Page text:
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Scores facing health fraud charges

A US law enforcement crackdown has charged 91 people - including doctors and other medical professionals - with participating in fraud schemes involving 295 million US dollars in false billing through the federal Medicare programme.

Attorney general Eric Holder and Health and Human Services Secretary Kathleen Sebelius said that 70 people were charged in indictments unsealed on Tuesday and Wednesday and 21 others were charged earlier, beginning on August 24.

Charges were filed in Baton Rouge, Louisiana; Brooklyn, New York City; Chicago, Dallas, Detroit, Houston; Los Angeles and Miami.

At a news conference, the attorney general said that those arrested are "jeopardising the integrity of our health care system".

Ms Sebelius called the law enforcement initiative "a powerful warning to those who would try to defraud taxpayers and Medicare beneficiaries".

Eleven of the people charged were doctors, three were nurses and 10 were licensed health professionals.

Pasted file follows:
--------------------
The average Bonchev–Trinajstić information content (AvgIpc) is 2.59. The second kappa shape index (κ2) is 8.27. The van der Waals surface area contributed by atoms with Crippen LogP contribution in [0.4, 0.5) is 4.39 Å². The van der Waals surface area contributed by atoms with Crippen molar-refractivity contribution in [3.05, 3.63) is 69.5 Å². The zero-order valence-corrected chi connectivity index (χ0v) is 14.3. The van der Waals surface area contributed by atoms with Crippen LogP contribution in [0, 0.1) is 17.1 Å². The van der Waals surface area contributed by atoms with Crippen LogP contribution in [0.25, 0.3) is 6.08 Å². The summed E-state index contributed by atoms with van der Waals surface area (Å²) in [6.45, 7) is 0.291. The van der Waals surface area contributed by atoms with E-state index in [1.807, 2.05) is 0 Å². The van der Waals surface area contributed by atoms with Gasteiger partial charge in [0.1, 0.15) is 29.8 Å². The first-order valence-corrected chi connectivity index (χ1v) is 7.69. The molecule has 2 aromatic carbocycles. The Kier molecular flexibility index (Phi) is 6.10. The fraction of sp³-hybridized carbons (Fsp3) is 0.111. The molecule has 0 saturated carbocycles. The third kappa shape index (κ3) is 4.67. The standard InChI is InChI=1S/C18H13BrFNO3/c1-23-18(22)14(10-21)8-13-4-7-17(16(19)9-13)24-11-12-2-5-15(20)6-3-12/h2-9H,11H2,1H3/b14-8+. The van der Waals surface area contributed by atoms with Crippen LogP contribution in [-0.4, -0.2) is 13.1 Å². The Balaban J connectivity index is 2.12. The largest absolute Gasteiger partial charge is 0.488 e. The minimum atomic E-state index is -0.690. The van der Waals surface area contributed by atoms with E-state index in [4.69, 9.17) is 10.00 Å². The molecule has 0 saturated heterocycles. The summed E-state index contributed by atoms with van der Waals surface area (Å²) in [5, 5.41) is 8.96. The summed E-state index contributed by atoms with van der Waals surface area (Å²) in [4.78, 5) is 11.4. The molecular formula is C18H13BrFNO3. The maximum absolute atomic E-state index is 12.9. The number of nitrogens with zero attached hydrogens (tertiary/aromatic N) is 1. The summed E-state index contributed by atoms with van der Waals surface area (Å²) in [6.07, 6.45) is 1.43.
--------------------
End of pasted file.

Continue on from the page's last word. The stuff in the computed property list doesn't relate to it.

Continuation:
Over half the defendants - 46 - and 160 million US dollars of the total in false claims came from South Florida, still leading the US in Medicare fraud.

In Miami, US Attorney Wifredo Ferrer said investigators noticed a new twist in which people who already were receiving Medicare disability checks were recruited with promises they could live in a halfway house in South Florida - as long as they agreed to receive mental health services they did not need.

Many were addicted to drugs or alcohol, and some were homeless, and Mr Ferrer said they would be threatened with eviction if they did not participate in the fraud scheme.

"They were already in the system. They were lured in by the promise of having housing. It was, 'Come and have a fresh start in Miami'," Mr Ferrer said.

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